B.C.’s electricity has attracted major interest from cryptocurrency miners in recent years.
Currently, 21 projects request a combined 1,400 megawatts.
However, BC Hydro announced this week that it will suspend electricity-connection requests from cryptocurrency mining operations for 18 months.
“Cryptocurrency mining consumes massive amounts of electricity to run and cool banks of high-powered computers 24/7/365, while creating very few jobs in the local economy,” stated Josie Osborne, Minister of Energy, Mines and Low Carbon Innovation.
1,400 megawatts is enough energy needed to power more than 500,000 homes per year, according to BC Hydro.
The temporary suspension will “preserve B.C.’s electricity supply, while giving government and BC Hydro sufficient time to engage with industry and First Nations, and develop a permanent framework for any future cryptocurrency mining operations,” according to a statement from the Province.
“We are suspending electricity connection requests from cryptocurrency mining operators to preserve our electricity supply for people who are switching to electric vehicles and heat pumps, and for businesses and industries that are undertaking electrification projects that reduce carbon emissions and generate jobs and economic opportunities,” Osborne said.
While BC Hydro admits it has “enough energy” and will not need new sources of power until 2030, the organization released a report damning mining operations in the region, suggesting a parasitic relationship with the province’s energy grid.
“In recent years, cryptocurrency mining operations have become increasingly interested in setting up shop in British Columbia, in part because of its clean, renewable electricity and the fact that it has some of the lowest electricity rates in North America,” the government-issued report—titled “Crypto Conundrum: Why Cryptocurrency Mining Could Challenge B.C.’s Clean Transition”—reads. “However, cryptocurrency mining has several drawbacks, including the potential to use exponential amounts of electricity currently targeted for EVs, heat pumps, clean technology and industry that will help meet electrification goals in support of Clean BC.”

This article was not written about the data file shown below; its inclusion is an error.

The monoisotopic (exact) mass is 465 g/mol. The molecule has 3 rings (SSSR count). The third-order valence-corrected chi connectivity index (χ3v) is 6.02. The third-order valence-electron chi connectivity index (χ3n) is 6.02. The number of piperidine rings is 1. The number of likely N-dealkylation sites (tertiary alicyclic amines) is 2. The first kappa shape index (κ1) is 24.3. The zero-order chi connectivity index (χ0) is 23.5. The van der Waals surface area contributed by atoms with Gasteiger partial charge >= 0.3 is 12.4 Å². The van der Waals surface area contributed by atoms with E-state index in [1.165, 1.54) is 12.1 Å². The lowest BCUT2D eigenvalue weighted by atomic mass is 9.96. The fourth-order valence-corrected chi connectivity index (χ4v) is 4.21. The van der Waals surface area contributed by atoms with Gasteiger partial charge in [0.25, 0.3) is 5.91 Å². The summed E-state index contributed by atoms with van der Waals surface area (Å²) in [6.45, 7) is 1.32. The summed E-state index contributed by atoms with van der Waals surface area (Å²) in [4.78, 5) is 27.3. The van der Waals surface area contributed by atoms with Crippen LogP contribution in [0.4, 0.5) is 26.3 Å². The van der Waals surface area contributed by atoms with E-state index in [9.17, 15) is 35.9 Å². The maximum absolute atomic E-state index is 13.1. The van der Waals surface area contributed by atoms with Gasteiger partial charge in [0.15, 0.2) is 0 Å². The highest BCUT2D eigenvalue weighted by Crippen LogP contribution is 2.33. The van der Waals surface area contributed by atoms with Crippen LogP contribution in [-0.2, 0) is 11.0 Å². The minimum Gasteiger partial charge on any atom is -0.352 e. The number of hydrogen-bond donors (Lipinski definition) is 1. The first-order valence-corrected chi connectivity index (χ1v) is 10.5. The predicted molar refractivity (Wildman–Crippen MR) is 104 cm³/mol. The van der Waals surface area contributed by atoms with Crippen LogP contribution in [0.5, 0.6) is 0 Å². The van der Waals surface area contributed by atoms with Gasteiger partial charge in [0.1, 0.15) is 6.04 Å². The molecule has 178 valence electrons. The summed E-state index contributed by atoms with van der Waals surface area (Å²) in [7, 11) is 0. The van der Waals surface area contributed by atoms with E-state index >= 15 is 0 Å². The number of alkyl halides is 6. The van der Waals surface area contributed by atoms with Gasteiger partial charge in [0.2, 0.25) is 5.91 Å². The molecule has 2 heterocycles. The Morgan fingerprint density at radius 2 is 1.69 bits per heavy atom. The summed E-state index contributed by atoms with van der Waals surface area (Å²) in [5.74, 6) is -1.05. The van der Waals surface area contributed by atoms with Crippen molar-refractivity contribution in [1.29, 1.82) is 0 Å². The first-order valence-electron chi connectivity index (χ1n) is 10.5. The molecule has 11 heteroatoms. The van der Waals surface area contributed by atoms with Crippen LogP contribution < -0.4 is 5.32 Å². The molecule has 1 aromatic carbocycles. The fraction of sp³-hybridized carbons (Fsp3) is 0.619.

The report, which is decidedly anti-crypto, does not bode well for coin miners in BC.
“Cryptocurrency mining creates sustainability issues primarily because of the huge amount of energy used to get new ‘coins’ into circulation,” it warns. “Without a solution, BC Hydro’s strategic plan for electrification could be challenged by cryptocurrency mining operations, which could mean less energy for greener pursuits such as electrification of homes, businesses, and industry.”
BC Hydro also threatens “higher hydro rates for British Columbians and industry because of supply and demand—the more energy that is consumed by these operations, the more will need to be generated to compensate.”
The report points out other countries who have banned cryptocurrency mining, allegedly for environmental or energy reasons. However, the list is not exactly G7: China, Iraq, Qatar, Egypt, and Bangladesh are among those cited.
Within Canada, restrictions on cryptocurrency mining have been implemented in Quebec and Manitoba, according to the report. Manitoba placed a similar 18-month moratorium on new cryptocurrency mining projects to meet rising energy demand, while Quebec has developed conditions for the cryptocurrency mining industry that include higher rates and require operations to be curtailed during seasonal peak demand periods.
The report also mentions the still-unraveling FTX fiasco, which spurred the Canadian Securities Administrators to warn investors that trading in crypto assets comes “with elevated levels of risk that may not be suitable for many investors, in particular retail investors.”
Currently the province generates 98% of its electricity from clean and renewable resources, primarily hydroelectric.